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By Christopher Elliott
July 28, 2016
Bloomberg—Bloomberg via Getty Images

When a DirecTV dish damages Dianna Bush Nix’s roof, the company agrees to pay her for the repairs. But more than a year later, why is she stuck with a $3,695 bill?

Question:

My roof was damaged by a DirecTV dish more than a year ago. I had to pay $895 out of my pocket for emergency repairs because it was an active leak that had already caused major damage to my living room ceiling. The roofer removed the dish and photo documented all the damage.

I had three estimates for the damage to my ceiling. The average estimate was $2,600. I sent in all the documents requested by DirecTV via certified mail, which they received in February.

I was assigned a rep for my case. She sent a man to take pictures of the ceiling damage. I was told claims take 4 to 6 weeks to process. It’s been five months and I can’t get anyone to call me back.

I have texted, emailed, voice chatted, called many numbers over and over again but I am being ignored. I got a call in late April from a DirecTV representative who said she was appalled at how this was being handled and she was going to take it to her supervisor directly after she hung up with me and there should be some resolution by the end of the day.

Nope. She never called back and still nobody will return my calls. I have every call I have made to DirecTV documented and I copied every chat and email I have sent. It is ridiculous and very frustrating that no one will give me an answer.

My husband died last year and I am a single mom. I can’t afford these repairs. I do not know what to do. If there is anything you can do to help me, I would very much appreciate your time and effort.

— Dianna Bush Nix, Cartersville, Ga.

Answer:

DirecTV agreed to pay for the damages and sent an adjuster to your house. What was it waiting for? The company should have cut a check quickly, especially given your personal circumstances.

It’s hard to know exactly why a big company drags its feet. Sure, the claims process can take time (weeks, not months — and definitely not more than a year). Yes, there are forms that have to be filled out, approvals to get. But what you had to endure … there’s just no excuse for it.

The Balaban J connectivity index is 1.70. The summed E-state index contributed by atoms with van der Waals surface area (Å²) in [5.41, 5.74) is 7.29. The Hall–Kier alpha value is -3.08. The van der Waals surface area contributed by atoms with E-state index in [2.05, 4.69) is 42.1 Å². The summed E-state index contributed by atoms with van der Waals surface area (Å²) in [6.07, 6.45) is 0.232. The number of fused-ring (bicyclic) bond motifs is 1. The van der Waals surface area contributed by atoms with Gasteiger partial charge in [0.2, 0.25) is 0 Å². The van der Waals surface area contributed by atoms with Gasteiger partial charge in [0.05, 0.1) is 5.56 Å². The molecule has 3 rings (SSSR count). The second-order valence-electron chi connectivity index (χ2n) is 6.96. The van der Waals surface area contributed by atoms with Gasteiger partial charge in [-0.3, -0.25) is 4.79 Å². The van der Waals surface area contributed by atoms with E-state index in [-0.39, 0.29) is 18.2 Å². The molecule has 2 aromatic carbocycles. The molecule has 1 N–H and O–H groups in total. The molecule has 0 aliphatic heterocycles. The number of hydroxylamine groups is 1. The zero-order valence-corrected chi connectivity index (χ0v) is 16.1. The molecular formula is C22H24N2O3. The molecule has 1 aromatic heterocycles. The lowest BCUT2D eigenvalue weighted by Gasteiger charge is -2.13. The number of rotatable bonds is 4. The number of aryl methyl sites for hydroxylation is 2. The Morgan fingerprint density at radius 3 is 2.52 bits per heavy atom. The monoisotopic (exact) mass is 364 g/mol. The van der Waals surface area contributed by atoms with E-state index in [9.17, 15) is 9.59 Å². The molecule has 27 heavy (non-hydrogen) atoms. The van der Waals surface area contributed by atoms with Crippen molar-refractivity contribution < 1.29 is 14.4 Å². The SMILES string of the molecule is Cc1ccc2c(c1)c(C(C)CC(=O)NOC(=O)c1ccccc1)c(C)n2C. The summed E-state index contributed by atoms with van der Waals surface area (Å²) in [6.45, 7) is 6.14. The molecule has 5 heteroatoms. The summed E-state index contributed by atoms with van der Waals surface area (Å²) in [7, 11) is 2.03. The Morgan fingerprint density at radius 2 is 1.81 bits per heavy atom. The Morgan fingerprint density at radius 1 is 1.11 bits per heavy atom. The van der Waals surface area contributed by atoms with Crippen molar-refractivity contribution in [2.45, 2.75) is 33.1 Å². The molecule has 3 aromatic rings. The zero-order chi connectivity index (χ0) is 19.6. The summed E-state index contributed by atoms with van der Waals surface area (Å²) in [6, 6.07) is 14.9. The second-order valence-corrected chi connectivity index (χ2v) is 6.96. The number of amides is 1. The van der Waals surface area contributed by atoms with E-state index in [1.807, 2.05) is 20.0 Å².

In the end, this institutional sluggishness only benefits one party: the institution. DirecTV doesn’t have to pay you what it agreed to pay. It keeps your money. And that helps the company.

Can you imagine what would happen if the roles were reversed? By now, DirecTV would have called a debt collection agency, and it may have even sued you to recover the money. Every credit agency would have a black mark against you. As a single mom trying to support a family, you have virtually none of those options.

You could have appealed to a customer service manager at DirecTV — we list them on our site — but our advocacy team felt you’d been more than patient. It was time to call the professionals.

DirecTV has processed your $3,695 claim.

Christopher Elliott’s latest book is “How To Be The World’s Smartest Traveler” (National Geographic). You can get real-time answers to any consumer question on his new forum, elliott.org/forum, or by emailing him at chris@elliott.org.

Advertiser Disclosure

The purpose of this disclosure is to explain how we make money without charging you for our content.

Our mission is to help people at any stage of life make smart financial decisions through research, reporting, reviews, recommendations, and tools.

Earning your trust is essential to our success, and we believe transparency is critical to creating that trust. To that end, you should know that many or all of the companies featured here are partners who advertise with us.

Our content is free because our partners pay us a referral fee if you click on links or call any of the phone numbers on our site. If you choose to interact with the content on our site, we will likely receive compensation. If you don't, we will not be compensated. Ultimately the choice is yours.

Opinions are our own and our editors and staff writers are instructed to maintain editorial integrity, but compensation along with in-depth research will determine where, how, and in what order they appear on the page.

To find out more about our editorial process and how we make money, click here.

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